Open Journal of Anesthesiology
Vol.3 No.2(2013), Article ID:28808,4 pages DOI:10.4236/ojanes.2013.32020

Time Course of Elevations in Plasma Olprinone Concentration during Pediatric Cardiac Surgery

Satoshi Kurokawa, Minoru Nomura

Department of Anesthesiology, Faculty of Medicine, Tokyo Women’s Medical University, Tokyo, Japan.


Received January 10th, 2013; revised February 15th, 2013; accepted March 2nd, 2013

Keywords: Olprinone; Phosphodiesterase-3 Inhibitor; Plasma Concentration; Pediatric Cardiac Surgery; Weaning from Cardio-Pulmonary Bypass


Purpose: Little research has been reported to date on the usefulness of olprinone in pediatric cardiac surgery, and no standard pediatric infusion protocol is currently established. Our study sought to confirm that the regimen described herein rapidly achieves the requisite plasma olprinone concentrations. Methods: For the purposes of our study, we enrolled 13 patients: 7 biventricular repair candidates and 6 Fontan-type operation candidates. We administered a continuous infusion of olprinone to our study subjects at 0.3 μg/kg/min with no loading dose starting approximately 30 minutes (min) before weaning from cardiopulmonary bypass (CPB). We performed blood sampling at 15, 30, 45, 60, 90, and 120 min after the start of infusion and at the same elapsed intervals after separation from CPB. We measured plasma olprinone concentrations using ultra-fast liquid chromatography. Results: We observed effective plasma olprinone concentrations (>20 ng/ml) at 30 min after weaning from CPB, or at 60 min after the start of infusion. Conclusion: We conclude that continuous olprinone infusion at 0.3 μg/kg/min without a loading dose initiated immediately after the release of aortic cross-clamping or immediately after the completion of all surgical procedures quickly and reliably achieves effective plasma concentrations.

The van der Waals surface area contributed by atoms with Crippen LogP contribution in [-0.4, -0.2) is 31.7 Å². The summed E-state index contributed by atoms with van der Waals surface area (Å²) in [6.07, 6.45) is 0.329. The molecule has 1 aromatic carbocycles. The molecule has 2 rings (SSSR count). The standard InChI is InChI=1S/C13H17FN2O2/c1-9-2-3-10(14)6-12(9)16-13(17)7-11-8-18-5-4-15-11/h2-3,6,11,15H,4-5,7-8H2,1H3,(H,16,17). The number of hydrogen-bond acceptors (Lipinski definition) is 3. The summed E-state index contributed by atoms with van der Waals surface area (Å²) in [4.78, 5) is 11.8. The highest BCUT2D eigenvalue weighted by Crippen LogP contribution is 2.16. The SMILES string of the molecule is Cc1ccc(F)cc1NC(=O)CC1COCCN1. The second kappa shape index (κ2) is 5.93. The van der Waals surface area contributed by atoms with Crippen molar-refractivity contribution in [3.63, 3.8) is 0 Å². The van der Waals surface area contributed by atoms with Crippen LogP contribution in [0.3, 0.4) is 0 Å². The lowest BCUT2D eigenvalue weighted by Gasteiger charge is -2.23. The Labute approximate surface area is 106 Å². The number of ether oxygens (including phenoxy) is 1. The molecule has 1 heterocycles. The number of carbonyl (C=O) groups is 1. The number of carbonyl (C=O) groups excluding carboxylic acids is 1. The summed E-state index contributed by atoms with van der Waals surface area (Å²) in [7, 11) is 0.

1. Introduction

The effects of milrinone on hemodynamics and outcomes in pediatric cardiac surgery have been extensively investigated. A large multi-center study in North America (the PRIMACORP study) demonstrated high-dose milrinone significantly reduced mortality or the incidence of low cardiac output syndrome (LOS) after pediatric cardiac surgery and that even low-dose milrinone likewise tended to reduce mortality or LOS development, although low-dose results failed to reach statistically significant levels [1]. Milrinone is now widely administered to patients with congenital heart disease.

Olprinone is a phosphodiesterase-3 (PDE-3) inhibitor developed and commercially available in Japan since 1996. Several studies involving adults show olprinone reduces SVR and increases CI significantly during or after cardiac surgery, including coronary artery bypass graft or valve surgery [2-5]. However, the manner of administration has differed from study to study, and no standard protocol has been established. In contrast to milrinone, little data on olprinone is available at this time, data on use during pediatric cardiac surgery in particular. Even optimal regimens for achieving effective blood concentrations remain uncertain. Our study sought to confirm that our infusion method rapidly achieves effective blood concentrations on weaning from CPB during pediatric cardiac surgery.

2. Methods

2.1. Materials

After local ethics committee approval and informed parental consent, 13 pediatric patients enrolled in this study underwent cardiac surgery under CPB at Tokyo Women’s Medical University Hospital from March 2009 to September 2009. Our policies call for administering PDE-3 inhibitors in patients with congestive heart failure or pulmonary hypertension preoperatively and in patients regarded to be at high risk of LOS post-operatively. We selected these 13 patients at random from candidates for PDE-3 inhibitor administration by having the attending anesthesiologist (a study member but not a study coordinator) draw a hidden card for each patient. These cards were either blank or bore a red mark for olprinone infusion. If a blank card was drawn, the patient was given milrinone. The group of 13 subjects administered olprinone included 7 candidates for biventricular repair and 6 candidates for Fontan-type operation.